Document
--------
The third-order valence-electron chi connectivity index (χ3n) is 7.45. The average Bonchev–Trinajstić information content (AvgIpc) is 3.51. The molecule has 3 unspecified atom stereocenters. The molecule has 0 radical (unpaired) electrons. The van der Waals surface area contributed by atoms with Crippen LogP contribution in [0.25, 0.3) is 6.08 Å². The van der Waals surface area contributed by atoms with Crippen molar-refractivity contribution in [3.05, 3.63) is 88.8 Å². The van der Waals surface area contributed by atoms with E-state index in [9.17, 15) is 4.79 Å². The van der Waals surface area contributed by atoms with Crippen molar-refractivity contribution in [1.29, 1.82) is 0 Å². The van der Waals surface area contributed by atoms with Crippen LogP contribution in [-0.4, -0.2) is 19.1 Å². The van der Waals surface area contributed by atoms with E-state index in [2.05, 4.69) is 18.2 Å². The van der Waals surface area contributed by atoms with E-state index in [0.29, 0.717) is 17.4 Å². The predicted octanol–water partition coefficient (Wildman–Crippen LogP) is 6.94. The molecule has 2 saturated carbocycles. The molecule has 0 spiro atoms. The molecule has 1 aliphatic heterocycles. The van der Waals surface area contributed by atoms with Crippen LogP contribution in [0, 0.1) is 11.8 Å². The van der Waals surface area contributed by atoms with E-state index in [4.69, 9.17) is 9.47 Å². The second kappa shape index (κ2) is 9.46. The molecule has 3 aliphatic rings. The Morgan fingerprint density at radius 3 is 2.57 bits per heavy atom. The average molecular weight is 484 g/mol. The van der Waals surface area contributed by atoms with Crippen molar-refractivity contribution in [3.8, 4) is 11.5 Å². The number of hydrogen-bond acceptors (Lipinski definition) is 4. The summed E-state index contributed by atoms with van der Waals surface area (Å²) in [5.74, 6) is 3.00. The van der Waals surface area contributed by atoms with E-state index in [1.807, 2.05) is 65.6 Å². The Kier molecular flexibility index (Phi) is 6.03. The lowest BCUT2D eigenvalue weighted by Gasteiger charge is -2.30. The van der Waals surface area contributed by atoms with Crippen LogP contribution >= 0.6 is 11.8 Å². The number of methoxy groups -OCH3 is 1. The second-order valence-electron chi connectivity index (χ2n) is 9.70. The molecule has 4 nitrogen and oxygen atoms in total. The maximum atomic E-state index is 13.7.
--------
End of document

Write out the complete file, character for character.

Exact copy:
The third-order valence-electron chi connectivity index (χ3n) is 7.45. The average Bonchev–Trinajstić information content (AvgIpc) is 3.51. The molecule has 3 unspecified atom stereocenters. The molecule has 0 radical (unpaired) electrons. The van der Waals surface area contributed by atoms with Crippen LogP contribution in [0.25, 0.3) is 6.08 Å². The van der Waals surface area contributed by atoms with Crippen molar-refractivity contribution in [3.05, 3.63) is 88.8 Å². The van der Waals surface area contributed by atoms with E-state index in [9.17, 15) is 4.79 Å². The van der Waals surface area contributed by atoms with Crippen molar-refractivity contribution in [1.29, 1.82) is 0 Å². The van der Waals surface area contributed by atoms with Crippen LogP contribution in [-0.4, -0.2) is 19.1 Å². The van der Waals surface area contributed by atoms with E-state index in [2.05, 4.69) is 18.2 Å². The van der Waals surface area contributed by atoms with E-state index in [0.29, 0.717) is 17.4 Å². The predicted octanol–water partition coefficient (Wildman–Crippen LogP) is 6.94. The molecule has 2 saturated carbocycles. The molecule has 0 spiro atoms. The molecule has 1 aliphatic heterocycles. The van der Waals surface area contributed by atoms with Crippen LogP contribution in [0, 0.1) is 11.8 Å². The van der Waals surface area contributed by atoms with E-state index in [4.69, 9.17) is 9.47 Å². The second kappa shape index (κ2) is 9.46. The molecule has 3 aliphatic rings. The Morgan fingerprint density at radius 3 is 2.57 bits per heavy atom. The average molecular weight is 484 g/mol. The van der Waals surface area contributed by atoms with Crippen molar-refractivity contribution in [3.8, 4) is 11.5 Å². The number of hydrogen-bond acceptors (Lipinski definition) is 4. The summed E-state index contributed by atoms with van der Waals surface area (Å²) in [5.74, 6) is 3.00. The van der Waals surface area contributed by atoms with E-state index in [1.807, 2.05) is 65.6 Å². The Kier molecular flexibility index (Phi) is 6.03. The lowest BCUT2D eigenvalue weighted by Gasteiger charge is -2.30. The van der Waals surface area contributed by atoms with Crippen LogP contribution >= 0.6 is 11.8 Å². The number of methoxy groups -OCH3 is 1. The second-order valence-electron chi connectivity index (χ2n) is 9.70. The molecule has 4 nitrogen and oxygen atoms in total. The maximum atomic E-state index is 13.7.